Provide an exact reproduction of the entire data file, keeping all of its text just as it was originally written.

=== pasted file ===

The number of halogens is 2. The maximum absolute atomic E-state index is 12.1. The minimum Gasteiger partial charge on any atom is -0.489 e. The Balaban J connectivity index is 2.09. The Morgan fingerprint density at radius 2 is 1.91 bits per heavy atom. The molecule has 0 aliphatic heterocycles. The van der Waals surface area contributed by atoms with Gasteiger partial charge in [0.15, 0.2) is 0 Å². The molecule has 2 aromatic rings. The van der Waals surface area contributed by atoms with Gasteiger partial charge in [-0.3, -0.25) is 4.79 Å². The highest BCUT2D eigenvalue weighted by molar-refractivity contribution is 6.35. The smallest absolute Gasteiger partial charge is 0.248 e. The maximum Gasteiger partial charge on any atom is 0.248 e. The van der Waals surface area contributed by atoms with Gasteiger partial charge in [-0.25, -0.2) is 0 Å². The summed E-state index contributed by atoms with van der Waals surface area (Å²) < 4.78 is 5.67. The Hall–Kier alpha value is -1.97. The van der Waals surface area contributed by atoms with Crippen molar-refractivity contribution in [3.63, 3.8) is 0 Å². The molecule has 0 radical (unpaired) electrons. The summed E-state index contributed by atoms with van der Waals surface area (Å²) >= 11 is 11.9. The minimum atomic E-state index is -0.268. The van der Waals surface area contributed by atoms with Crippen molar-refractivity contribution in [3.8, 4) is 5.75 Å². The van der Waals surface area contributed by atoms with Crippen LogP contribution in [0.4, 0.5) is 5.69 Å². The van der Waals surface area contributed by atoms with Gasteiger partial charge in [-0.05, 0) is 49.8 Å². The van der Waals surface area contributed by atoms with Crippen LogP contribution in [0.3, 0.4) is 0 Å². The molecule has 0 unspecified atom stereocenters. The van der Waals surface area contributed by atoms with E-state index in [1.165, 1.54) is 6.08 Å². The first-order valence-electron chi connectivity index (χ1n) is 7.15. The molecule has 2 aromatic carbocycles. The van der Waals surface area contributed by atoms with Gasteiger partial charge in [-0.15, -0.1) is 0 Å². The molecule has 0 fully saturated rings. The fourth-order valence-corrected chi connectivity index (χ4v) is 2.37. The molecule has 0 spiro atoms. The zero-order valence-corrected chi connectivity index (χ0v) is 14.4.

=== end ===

The number of halogens is 2. The maximum absolute atomic E-state index is 12.1. The minimum Gasteiger partial charge on any atom is -0.489 e. The Balaban J connectivity index is 2.09. The Morgan fingerprint density at radius 2 is 1.91 bits per heavy atom. The molecule has 0 aliphatic heterocycles. The van der Waals surface area contributed by atoms with Gasteiger partial charge in [0.15, 0.2) is 0 Å². The molecule has 2 aromatic rings. The van der Waals surface area contributed by atoms with Gasteiger partial charge in [-0.3, -0.25) is 4.79 Å². The highest BCUT2D eigenvalue weighted by molar-refractivity contribution is 6.35. The smallest absolute Gasteiger partial charge is 0.248 e. The maximum Gasteiger partial charge on any atom is 0.248 e. The van der Waals surface area contributed by atoms with Gasteiger partial charge in [-0.25, -0.2) is 0 Å². The summed E-state index contributed by atoms with van der Waals surface area (Å²) < 4.78 is 5.67. The Hall–Kier alpha value is -1.97. The van der Waals surface area contributed by atoms with Crippen molar-refractivity contribution in [3.63, 3.8) is 0 Å². The molecule has 0 radical (unpaired) electrons. The summed E-state index contributed by atoms with van der Waals surface area (Å²) >= 11 is 11.9. The minimum atomic E-state index is -0.268. The van der Waals surface area contributed by atoms with Crippen molar-refractivity contribution in [3.8, 4) is 5.75 Å². The van der Waals surface area contributed by atoms with Crippen LogP contribution in [0.4, 0.5) is 5.69 Å². The van der Waals surface area contributed by atoms with Gasteiger partial charge in [-0.05, 0) is 49.8 Å². The van der Waals surface area contributed by atoms with Crippen LogP contribution in [0.3, 0.4) is 0 Å². The molecule has 0 unspecified atom stereocenters. The van der Waals surface area contributed by atoms with E-state index in [1.165, 1.54) is 6.08 Å². The first-order valence-electron chi connectivity index (χ1n) is 7.15. The molecule has 2 aromatic carbocycles. The van der Waals surface area contributed by atoms with Gasteiger partial charge in [-0.15, -0.1) is 0 Å². The molecule has 0 fully saturated rings. The fourth-order valence-corrected chi connectivity index (χ4v) is 2.37. The molecule has 0 spiro atoms. The zero-order valence-corrected chi connectivity index (χ0v) is 14.4.